Josh Barro of Bloomberg has a good piece on 5 terrible policies which both Barack Obama and Mitt Romney endorsed in last night’s US presidential debate. My only complaint about Barro’s article: its obvious failure to mention immigration policy. The immigration status quo, not just in the US but in virtually every modern nation-state, is regressive, degenerate, and immoral. Maybe this universality makes it unremarkable in the US, but keeping the borders closed certainly qualifies as one of the “Worst Ideas Romney and Obama Agree On,” per Barro’s headline. Continue reading “Whoever he is, the next US President will be wrong on immigration” »
The subject of 19th-century immigration almost inevitably comes up in open borders debates. Open borders advocates see a lot to desire and emulate in the 19th century approach to immigration — namely:
Give me your tired, your poor,
Your huddled masses yearning to breathe free,
The wretched refuse of your teeming shore.
Send these, the homeless, tempest-tost to me,
I lift my lamp beside the golden door!
The 19th-century-related counter-example I’ve seen here from restrictionists is “Where are the Native Americans/other aboriginal peoples of the world now?” A related, more specific, example is how Mexico’s open borders allowed whites from America and Europe to enter their state of Texas, and eventually secede altogether from the country. These aren’t very convincing examples for many reasons, but the biggest one I can think of is that 19th-century contemporaries, by and large, took cognisance of these problems, and nevertheless agreed that keeping borders open remained the just, humane thing to do. Continue reading “Abe Lincoln would be a Russian now” »
How do we translate the cause of open borders into specific policy recommendations? The range of policies entailed by “looser border controls” is wide — and the range of policies which might be mistakenly attached to the “open borders” idea is even wider. It is important to be clear on definitions when we discuss the idea of open borders, lest we waste time on proposals which few actually support.
Before I continue, note that I speak only for myself; not for Vipul, not for Nathan, and not for any other advocate of open borders, even though we all support greater immigration. In fact, immigration supporter Tyler Cowen declares himself opposed to open borders, even though I suspect under my definition of “open borders”, he may be one of our greatest advocates.
It is crucial to be clear about what “open borders” really means in terms of end goals. Being vague about the meaning of “open borders” makes it easy for restrictionists to attack straw men, while ignoring the strongest arguments for open borders. So when I seek open borders, here is what I want: people to be able to cross international borders at will, insofar as this is administratively practical.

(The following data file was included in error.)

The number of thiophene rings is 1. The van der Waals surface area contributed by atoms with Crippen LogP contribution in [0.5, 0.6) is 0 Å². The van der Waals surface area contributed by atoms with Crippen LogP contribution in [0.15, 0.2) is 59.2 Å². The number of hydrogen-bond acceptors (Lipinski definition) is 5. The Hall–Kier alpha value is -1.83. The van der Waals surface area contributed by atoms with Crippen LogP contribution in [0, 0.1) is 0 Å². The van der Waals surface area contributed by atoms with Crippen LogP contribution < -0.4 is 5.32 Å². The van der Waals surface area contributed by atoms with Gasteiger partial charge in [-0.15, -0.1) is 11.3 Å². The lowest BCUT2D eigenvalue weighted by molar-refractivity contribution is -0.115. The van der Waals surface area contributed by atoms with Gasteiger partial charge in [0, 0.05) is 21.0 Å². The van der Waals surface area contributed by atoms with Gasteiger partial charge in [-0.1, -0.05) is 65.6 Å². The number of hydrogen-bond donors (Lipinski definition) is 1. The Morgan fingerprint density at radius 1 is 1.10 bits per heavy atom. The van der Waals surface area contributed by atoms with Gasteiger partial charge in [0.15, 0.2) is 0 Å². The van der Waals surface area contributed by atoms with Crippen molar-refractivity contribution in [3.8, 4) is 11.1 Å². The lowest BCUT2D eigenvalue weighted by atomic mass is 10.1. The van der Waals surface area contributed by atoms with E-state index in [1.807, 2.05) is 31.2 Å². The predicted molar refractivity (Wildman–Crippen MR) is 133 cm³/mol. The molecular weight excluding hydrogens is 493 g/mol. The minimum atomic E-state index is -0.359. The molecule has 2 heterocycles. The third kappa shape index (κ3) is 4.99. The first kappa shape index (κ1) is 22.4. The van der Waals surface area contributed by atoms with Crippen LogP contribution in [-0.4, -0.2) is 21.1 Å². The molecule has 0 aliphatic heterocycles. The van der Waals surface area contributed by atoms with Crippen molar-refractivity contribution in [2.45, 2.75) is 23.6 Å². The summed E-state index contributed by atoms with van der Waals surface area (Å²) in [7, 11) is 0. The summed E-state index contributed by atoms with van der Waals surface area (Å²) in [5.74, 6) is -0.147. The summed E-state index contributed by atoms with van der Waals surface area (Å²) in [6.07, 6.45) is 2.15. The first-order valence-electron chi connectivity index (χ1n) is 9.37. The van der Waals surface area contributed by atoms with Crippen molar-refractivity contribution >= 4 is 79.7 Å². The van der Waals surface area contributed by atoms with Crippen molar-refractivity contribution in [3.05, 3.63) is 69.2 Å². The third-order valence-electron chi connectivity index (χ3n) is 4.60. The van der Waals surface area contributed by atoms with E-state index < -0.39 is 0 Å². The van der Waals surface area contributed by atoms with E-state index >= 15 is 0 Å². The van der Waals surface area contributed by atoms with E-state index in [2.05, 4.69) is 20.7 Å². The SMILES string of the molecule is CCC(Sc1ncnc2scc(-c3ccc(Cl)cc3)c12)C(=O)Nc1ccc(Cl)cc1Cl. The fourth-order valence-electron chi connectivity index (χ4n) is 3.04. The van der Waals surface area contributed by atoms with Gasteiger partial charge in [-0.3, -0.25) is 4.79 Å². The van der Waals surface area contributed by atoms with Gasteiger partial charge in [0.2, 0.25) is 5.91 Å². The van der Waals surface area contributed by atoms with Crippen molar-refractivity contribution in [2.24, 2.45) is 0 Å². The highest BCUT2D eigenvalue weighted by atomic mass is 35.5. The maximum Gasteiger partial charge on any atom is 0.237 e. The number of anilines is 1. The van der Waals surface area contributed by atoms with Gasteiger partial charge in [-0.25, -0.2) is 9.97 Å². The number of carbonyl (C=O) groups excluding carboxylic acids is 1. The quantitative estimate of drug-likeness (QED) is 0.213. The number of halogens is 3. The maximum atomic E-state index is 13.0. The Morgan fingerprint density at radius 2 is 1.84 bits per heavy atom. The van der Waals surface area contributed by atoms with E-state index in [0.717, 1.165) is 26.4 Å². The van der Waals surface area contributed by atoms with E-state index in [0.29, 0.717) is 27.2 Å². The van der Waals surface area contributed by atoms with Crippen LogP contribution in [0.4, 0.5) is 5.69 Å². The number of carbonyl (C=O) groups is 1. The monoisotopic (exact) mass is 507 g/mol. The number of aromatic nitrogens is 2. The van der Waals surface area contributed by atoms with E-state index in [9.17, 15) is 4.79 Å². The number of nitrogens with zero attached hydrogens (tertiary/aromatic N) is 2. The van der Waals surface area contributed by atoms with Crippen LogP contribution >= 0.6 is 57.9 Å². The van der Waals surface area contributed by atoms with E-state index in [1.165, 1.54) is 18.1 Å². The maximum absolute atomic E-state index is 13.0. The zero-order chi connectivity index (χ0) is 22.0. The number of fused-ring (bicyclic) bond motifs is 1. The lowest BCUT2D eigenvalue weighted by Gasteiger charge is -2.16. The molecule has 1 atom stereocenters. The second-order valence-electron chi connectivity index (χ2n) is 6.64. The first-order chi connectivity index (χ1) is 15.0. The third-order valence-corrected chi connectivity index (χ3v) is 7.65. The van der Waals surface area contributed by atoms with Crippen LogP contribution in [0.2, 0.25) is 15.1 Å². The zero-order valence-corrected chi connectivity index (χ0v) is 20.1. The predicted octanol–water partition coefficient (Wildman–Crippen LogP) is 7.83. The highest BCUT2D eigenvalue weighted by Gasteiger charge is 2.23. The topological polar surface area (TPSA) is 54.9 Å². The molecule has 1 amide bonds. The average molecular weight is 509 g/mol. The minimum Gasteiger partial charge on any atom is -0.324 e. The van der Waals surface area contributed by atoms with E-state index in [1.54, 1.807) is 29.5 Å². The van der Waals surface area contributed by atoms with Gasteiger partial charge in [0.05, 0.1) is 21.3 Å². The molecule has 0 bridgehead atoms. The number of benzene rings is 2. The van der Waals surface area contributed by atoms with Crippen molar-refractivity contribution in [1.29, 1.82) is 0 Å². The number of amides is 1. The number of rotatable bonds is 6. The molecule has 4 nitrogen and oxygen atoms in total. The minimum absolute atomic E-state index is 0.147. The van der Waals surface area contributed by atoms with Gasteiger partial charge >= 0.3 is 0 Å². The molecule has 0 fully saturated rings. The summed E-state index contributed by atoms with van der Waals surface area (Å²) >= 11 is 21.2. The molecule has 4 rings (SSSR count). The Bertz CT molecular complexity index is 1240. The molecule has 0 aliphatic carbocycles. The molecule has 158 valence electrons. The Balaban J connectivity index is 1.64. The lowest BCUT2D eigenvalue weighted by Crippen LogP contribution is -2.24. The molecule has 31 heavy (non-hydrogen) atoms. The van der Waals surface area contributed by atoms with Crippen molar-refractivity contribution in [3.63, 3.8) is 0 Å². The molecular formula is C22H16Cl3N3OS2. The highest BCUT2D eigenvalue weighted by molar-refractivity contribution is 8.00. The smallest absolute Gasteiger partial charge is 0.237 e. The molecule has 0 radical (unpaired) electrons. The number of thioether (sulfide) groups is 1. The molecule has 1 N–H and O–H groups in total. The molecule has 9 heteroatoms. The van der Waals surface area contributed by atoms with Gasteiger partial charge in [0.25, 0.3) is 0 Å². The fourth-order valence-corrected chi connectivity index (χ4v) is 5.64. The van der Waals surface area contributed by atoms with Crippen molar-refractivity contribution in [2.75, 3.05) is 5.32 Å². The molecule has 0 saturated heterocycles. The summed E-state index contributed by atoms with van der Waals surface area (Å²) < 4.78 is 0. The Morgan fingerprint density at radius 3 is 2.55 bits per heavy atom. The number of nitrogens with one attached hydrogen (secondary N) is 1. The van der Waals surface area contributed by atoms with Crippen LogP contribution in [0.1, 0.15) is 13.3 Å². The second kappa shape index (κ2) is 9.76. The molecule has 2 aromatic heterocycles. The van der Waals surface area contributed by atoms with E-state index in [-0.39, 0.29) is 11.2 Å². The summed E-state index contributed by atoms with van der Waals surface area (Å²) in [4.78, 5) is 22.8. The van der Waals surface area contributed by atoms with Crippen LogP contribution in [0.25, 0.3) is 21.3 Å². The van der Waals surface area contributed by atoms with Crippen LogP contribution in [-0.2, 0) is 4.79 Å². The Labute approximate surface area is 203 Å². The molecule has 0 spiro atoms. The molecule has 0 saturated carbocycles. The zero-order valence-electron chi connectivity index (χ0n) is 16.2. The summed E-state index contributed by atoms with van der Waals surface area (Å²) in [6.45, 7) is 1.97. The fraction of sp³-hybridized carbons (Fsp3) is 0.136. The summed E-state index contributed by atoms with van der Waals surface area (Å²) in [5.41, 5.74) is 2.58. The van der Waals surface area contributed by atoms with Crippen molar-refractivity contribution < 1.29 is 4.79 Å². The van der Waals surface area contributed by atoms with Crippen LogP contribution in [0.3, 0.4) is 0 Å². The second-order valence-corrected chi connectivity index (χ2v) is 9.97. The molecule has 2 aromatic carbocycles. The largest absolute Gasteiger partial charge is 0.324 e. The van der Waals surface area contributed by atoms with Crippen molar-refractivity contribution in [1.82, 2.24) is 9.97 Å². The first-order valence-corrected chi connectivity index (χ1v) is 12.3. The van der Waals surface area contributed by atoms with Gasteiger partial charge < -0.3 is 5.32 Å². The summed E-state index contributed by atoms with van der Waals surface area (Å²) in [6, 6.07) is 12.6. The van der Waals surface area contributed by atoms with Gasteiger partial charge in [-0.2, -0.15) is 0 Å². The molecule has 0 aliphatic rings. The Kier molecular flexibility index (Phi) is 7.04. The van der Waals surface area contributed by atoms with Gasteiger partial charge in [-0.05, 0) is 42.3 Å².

I am no recent convert to the cause of open borders, but like others in the blogosphere, including Vipul himself, I have become increasingly convinced that this is the most important moral cause of our times. Vipul has kindly invited me to join this blog, and I consider it a great privilege. My convictions about immigration stem not only from intellectual pondering, but personal experience.
A bit about myself: my father is Chinese Malaysian and my mother is Filipino (with some Chinese heritage). My parents met during graduate school in Thailand. I was born while my father was completing further studies in Japan. I lived in Singapore for the first few years of my life, and grew up in Malaysia, a country I am proud to call home. I came to the United States for college, unexpectedly obtained a green card before graduation, and presently work in a major US retail bank. Along the way, I’ve studied abroad in the United Kingdom and held immigrant visas in both Australia and New Zealand (both rather long stories for another time there).
As a matter of nature, of genetics, I literally would not be here today without immigration. As a matter of nurture, of life experiences, I would not be who I am today without immigration. I’ve virtually lived the benefits of open borders. Being able to cross borders has taught me countless things about life and about humanity; it has given me countless acquaintances and friends; it has made my life immensely richer in ways you can never aspire to place a dollar value on. If we do talk dollar values, I earn much more in my current job than I would at the highest-paying similar alternative in Malaysia.
Yet I have enjoyed the benefits of immigration through blind luck: I have caught more than my fair share of lucky breaks. I had no say about being born into a relatively wealthy, well-educated and highly mobile family, the biggest lucky break of all. Nothing entitles me to the great blessings I have had, the same blessings which have largely been denied to, say, the children of farmers in Bangladesh.